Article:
Friday, August 16, 2019

Popcorn Frights 2019, Day 8: In Fabric (2019) and The Gravedigger (2019)

The penultimate night of Popcorn Frights went back in time with two movies set in the past, one filled with Argento-esque retro '70s glamour and the other a micro-budget throwback to classic Universal monsters by a local theater troupe.

Up first, proof that A24 knows damn well at this point what its brand is among horror fans...

In Fabric (2019)

Rated R for strong sexual content including a scene of aberrant behavior, and some bloody images

Score: 3 out of 5

In Fabric is pure style over substance... but holy hell, was it stylish! It knows that you can't really take its premise -- a supernatural horror film about a red dress that kills the people who wear it -- seriously, so instead, it plays it for all the camp and flashy spectacle it could bring to bear. The plot is incredibly flimsy, abandoning nearly everything halfway through in order to focus on a new cast of characters; everything that worked about this film came down to the direction and the actors, who managed to spin a movie that should not have worked into a trippy, beautiful, creepy, campy, and darkly comedic throwback to the "prestige horror" of the '70s. It's not at all interested in narrative cohesion, but it definitely put me in the right mood.

We start with Sheila Woodchapel, a recently divorced bank teller in '70s England who is raising a teenage son named Vince, an aspiring artist dating a model named Gwen. Sheila wants to start dating again, but all of her nice clothes are old and ragged, so she heads to Dentley & Soper's, a department store that runs some really weird ads on television. The clerk there, Miss Luckmoore, points her to a beautiful red dress that fits her perfectly despite it not being precisely her size, and she wears it to a date with a man named Adonis who turns out to be an utter boor. That disappointment turns out to be the start of her problems: she notices a strange rash on her chest after she takes off the dress, the washing machine goes haywire when she throws it in, a dog viciously attacks her in order to tear her dress, and when she isn't looking, it seems to be moving around.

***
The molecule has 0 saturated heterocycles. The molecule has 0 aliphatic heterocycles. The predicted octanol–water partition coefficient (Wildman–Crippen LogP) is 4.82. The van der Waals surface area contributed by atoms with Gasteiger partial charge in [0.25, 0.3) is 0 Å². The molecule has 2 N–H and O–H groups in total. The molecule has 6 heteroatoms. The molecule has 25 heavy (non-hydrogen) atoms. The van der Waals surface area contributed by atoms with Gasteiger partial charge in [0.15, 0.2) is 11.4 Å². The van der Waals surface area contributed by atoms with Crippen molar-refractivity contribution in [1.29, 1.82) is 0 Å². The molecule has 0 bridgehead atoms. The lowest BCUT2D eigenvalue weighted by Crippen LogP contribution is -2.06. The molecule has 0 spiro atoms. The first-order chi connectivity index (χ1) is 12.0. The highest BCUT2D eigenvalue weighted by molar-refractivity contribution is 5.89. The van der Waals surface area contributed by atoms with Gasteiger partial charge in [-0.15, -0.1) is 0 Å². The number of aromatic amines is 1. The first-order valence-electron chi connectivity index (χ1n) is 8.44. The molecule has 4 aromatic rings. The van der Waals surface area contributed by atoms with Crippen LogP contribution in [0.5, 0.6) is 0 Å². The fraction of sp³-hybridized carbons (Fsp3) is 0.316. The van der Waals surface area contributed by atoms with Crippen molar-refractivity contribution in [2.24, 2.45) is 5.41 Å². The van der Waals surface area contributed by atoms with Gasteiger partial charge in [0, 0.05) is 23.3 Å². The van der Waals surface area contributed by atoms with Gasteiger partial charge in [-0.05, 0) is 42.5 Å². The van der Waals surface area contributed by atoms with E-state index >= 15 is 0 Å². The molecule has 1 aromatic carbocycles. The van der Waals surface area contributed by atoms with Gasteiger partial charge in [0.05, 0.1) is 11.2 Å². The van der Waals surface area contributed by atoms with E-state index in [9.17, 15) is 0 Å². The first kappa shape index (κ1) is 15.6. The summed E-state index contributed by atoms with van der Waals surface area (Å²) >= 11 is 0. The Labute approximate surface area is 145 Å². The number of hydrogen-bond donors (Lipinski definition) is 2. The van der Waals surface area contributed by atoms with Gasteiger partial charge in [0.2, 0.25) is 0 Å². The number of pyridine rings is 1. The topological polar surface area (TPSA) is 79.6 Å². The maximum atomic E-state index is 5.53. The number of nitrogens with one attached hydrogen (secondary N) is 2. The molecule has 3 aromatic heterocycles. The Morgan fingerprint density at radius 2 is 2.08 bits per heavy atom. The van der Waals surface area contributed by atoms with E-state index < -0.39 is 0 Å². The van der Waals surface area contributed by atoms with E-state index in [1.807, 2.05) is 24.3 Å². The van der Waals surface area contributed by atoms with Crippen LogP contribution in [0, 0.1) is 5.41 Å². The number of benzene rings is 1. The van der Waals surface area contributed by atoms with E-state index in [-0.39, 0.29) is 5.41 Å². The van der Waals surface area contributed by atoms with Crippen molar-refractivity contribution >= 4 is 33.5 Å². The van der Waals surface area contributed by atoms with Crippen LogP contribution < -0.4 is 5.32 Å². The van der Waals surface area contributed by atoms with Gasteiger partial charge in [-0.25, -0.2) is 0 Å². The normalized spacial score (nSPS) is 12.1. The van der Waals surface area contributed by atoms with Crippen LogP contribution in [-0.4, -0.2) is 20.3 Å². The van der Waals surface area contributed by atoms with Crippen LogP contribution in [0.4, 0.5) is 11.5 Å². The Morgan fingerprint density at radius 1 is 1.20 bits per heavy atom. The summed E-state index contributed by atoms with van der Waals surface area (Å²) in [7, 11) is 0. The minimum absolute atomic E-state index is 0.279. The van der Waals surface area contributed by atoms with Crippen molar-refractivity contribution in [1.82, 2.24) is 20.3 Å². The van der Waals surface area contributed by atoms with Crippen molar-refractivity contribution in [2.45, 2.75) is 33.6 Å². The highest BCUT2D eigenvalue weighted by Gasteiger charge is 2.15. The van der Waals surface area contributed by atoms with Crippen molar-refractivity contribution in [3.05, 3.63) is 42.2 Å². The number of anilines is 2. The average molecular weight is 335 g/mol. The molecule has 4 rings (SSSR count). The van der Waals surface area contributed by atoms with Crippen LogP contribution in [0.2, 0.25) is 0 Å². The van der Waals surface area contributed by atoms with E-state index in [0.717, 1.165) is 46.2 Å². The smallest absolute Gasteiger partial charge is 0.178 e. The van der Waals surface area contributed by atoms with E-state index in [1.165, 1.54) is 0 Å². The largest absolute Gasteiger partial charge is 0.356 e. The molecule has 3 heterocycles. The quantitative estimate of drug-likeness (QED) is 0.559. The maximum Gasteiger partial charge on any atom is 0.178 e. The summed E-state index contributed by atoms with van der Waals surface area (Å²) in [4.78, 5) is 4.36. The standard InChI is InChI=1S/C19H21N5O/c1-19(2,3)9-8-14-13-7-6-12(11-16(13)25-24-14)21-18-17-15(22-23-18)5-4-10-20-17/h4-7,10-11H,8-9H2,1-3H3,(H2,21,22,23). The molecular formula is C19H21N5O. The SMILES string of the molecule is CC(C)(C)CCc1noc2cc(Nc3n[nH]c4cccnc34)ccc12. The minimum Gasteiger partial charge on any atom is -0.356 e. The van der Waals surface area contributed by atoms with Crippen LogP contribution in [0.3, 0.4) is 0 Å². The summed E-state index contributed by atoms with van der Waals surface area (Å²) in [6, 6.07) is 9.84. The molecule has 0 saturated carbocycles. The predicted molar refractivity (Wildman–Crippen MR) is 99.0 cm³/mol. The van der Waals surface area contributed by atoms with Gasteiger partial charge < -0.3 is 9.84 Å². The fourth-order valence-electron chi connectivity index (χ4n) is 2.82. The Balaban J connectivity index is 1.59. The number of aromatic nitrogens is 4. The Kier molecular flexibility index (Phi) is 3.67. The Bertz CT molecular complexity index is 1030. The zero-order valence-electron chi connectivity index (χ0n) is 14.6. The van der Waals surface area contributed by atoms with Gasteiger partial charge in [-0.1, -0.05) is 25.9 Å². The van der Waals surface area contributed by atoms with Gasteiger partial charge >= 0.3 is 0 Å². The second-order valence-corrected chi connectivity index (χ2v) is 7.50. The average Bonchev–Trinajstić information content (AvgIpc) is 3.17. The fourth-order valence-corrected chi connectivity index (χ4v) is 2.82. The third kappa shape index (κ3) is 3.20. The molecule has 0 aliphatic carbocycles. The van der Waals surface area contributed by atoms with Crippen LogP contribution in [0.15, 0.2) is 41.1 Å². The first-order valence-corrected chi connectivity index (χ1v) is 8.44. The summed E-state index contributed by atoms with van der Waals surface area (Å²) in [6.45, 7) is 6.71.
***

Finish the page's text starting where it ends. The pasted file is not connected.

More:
I can't give away much more, except to say that the film suddenly, and rather abruptly, switches gears about an hour into its two-hour runtime. There isn't one story here so much as there are two, with the dress and Miss Luckmoore being the only common denominators in both of them, and honestly, the switch utterly breaks the flow of the movie. The film, after an hour of solid buildup and scares, seemed to be getting ready for a killer third act, only to suddenly turn to the audience and say "and now, for something completely different". After how much I'd gotten invested in the characters, I felt a bit cheated. I get that a lot of the films that this is homaging were less interested in making sense than in pulling viewers into their surreal worlds, but many of them had coherent stories. Suspiria was, from start to finish, about a young dancer finding out that her school is run by witches and trying to escape. Many Italian gialli were murder mysteries that followed more-or-less traditional form as we would recognize it, especially given how they influenced many modern thrillers and horror movies. Here, however, it often felt like the film was trying to pull off something that it couldn't quite manage. The two stories should've been linked together more cleanly, perhaps with the male lead in the second half of the film being introduced in the first half (he's a washing machine repairman, so a particular scene in the first half would've been a great way to involve him in the story early) and the characters from the first half getting entangled with his story in the second. As it stands, this literally feels like two films bolted together, like writer/director Peter Strickland had two great ideas for where to take the story but couldn't decide which one to use.